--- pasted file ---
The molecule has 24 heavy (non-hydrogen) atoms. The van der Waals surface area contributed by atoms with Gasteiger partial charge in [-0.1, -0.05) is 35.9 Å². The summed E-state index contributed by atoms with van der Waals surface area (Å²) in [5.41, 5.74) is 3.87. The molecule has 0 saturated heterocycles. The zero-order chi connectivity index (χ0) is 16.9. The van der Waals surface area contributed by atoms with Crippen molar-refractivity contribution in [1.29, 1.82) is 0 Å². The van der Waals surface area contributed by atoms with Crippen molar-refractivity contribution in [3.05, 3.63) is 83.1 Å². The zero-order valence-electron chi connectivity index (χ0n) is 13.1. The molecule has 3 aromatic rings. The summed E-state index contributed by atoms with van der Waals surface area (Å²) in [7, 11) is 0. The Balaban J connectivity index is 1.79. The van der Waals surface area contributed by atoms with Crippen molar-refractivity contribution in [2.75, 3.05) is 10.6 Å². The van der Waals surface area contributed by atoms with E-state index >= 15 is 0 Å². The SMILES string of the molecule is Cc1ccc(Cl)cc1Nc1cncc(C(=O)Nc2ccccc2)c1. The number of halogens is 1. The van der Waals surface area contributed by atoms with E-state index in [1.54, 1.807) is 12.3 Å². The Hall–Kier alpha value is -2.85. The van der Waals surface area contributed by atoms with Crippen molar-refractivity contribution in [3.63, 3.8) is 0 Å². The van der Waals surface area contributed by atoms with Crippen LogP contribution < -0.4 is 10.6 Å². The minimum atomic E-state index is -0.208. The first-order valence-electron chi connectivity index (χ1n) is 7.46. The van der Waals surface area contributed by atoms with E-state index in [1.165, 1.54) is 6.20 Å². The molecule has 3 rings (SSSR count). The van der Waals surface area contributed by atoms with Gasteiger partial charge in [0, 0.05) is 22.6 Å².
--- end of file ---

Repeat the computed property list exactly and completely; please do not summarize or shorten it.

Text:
The molecule has 24 heavy (non-hydrogen) atoms. The van der Waals surface area contributed by atoms with Gasteiger partial charge in [-0.1, -0.05) is 35.9 Å². The summed E-state index contributed by atoms with van der Waals surface area (Å²) in [5.41, 5.74) is 3.87. The molecule has 0 saturated heterocycles. The zero-order chi connectivity index (χ0) is 16.9. The van der Waals surface area contributed by atoms with Crippen molar-refractivity contribution in [1.29, 1.82) is 0 Å². The van der Waals surface area contributed by atoms with Crippen molar-refractivity contribution in [3.05, 3.63) is 83.1 Å². The zero-order valence-electron chi connectivity index (χ0n) is 13.1. The molecule has 3 aromatic rings. The summed E-state index contributed by atoms with van der Waals surface area (Å²) in [7, 11) is 0. The Balaban J connectivity index is 1.79. The van der Waals surface area contributed by atoms with Crippen molar-refractivity contribution in [2.75, 3.05) is 10.6 Å². The van der Waals surface area contributed by atoms with E-state index >= 15 is 0 Å². The SMILES string of the molecule is Cc1ccc(Cl)cc1Nc1cncc(C(=O)Nc2ccccc2)c1. The number of halogens is 1. The van der Waals surface area contributed by atoms with E-state index in [1.54, 1.807) is 12.3 Å². The Hall–Kier alpha value is -2.85. The van der Waals surface area contributed by atoms with Crippen molar-refractivity contribution in [3.63, 3.8) is 0 Å². The van der Waals surface area contributed by atoms with Crippen LogP contribution < -0.4 is 10.6 Å². The minimum atomic E-state index is -0.208. The first-order valence-electron chi connectivity index (χ1n) is 7.46. The van der Waals surface area contributed by atoms with E-state index in [1.165, 1.54) is 6.20 Å². The molecule has 3 rings (SSSR count). The van der Waals surface area contributed by atoms with Gasteiger partial charge in [0, 0.05) is 22.6 Å².